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Arsenic

French children test positive for arsenic poisoning

Guy Auge, president of an association defending Salsigne residents, poses by a stream near the defunct Salsigne mine on 4 March, 2019.
Guy Auge, president of an association defending Salsigne residents, poses by a stream near the defunct Salsigne mine on 4 March, 2019. ERIC CABANIS / AFP

Thirty-eight children in France, including babies, living near what was once Europe’s largest gold mine have tested positive for arsenic poisoning.

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Children in the Orbiel Valley, in the southern department of Aude, were examined when families became concerned that flooding in October last year had carried arsenic and heavy metals from the nearby Salsigne mine.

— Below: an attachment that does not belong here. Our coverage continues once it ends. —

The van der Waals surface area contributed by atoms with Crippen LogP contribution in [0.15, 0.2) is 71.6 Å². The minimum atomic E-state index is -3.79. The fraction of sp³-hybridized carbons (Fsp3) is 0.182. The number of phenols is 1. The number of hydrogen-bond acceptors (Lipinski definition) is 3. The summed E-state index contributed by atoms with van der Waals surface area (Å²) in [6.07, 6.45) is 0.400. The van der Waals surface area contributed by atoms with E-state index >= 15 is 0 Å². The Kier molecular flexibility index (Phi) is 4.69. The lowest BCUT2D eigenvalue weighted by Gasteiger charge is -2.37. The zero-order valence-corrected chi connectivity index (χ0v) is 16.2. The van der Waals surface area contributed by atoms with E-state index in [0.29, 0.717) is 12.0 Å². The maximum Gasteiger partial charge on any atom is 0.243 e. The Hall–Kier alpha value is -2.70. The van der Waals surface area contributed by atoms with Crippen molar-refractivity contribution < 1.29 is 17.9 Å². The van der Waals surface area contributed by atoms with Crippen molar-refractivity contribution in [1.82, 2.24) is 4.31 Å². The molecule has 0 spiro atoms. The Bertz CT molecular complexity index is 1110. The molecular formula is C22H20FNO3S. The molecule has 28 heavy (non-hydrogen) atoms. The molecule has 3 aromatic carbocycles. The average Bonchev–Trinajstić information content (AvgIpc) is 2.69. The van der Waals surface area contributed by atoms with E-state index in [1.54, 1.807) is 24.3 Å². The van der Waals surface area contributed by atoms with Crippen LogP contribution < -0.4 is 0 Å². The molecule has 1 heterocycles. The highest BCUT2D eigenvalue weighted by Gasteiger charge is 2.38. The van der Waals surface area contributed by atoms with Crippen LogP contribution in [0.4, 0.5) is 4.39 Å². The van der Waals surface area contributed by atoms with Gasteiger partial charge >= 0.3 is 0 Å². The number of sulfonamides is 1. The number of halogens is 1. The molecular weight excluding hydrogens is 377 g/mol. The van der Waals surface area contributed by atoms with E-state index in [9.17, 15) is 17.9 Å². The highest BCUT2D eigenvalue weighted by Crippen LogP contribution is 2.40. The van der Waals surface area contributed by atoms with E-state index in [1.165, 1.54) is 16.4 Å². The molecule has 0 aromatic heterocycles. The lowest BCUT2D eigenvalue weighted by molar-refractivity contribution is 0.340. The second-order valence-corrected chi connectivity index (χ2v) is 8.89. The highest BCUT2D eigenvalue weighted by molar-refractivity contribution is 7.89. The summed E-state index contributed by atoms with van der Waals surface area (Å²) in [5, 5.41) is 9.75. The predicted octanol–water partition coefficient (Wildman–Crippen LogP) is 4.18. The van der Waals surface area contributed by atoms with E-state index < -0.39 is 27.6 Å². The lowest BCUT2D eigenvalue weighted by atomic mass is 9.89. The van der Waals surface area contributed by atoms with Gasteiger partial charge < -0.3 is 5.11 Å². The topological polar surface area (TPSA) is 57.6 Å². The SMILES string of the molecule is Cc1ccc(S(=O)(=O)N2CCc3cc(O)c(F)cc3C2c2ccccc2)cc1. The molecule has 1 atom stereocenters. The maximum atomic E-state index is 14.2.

After testing 103 children aged under 11 years, the Occitanie Regional Health Agency confirmed Tuesday that 38 of them had returned positive test results for above-average levels of arsenic.

Salsigne, which was also the world's largest arsenic mine, had been operating for almost a century when it closed in 2004. Millions of tons of toxic waste, which local NGOs say have not been properly sealed, are in storage at five nearby sites.

In October 2018, 14 people were killed when the Aude was hit by violent floods. Media reports say the Orbiel river and its tributaries have spread pollutants from the old mine.

 

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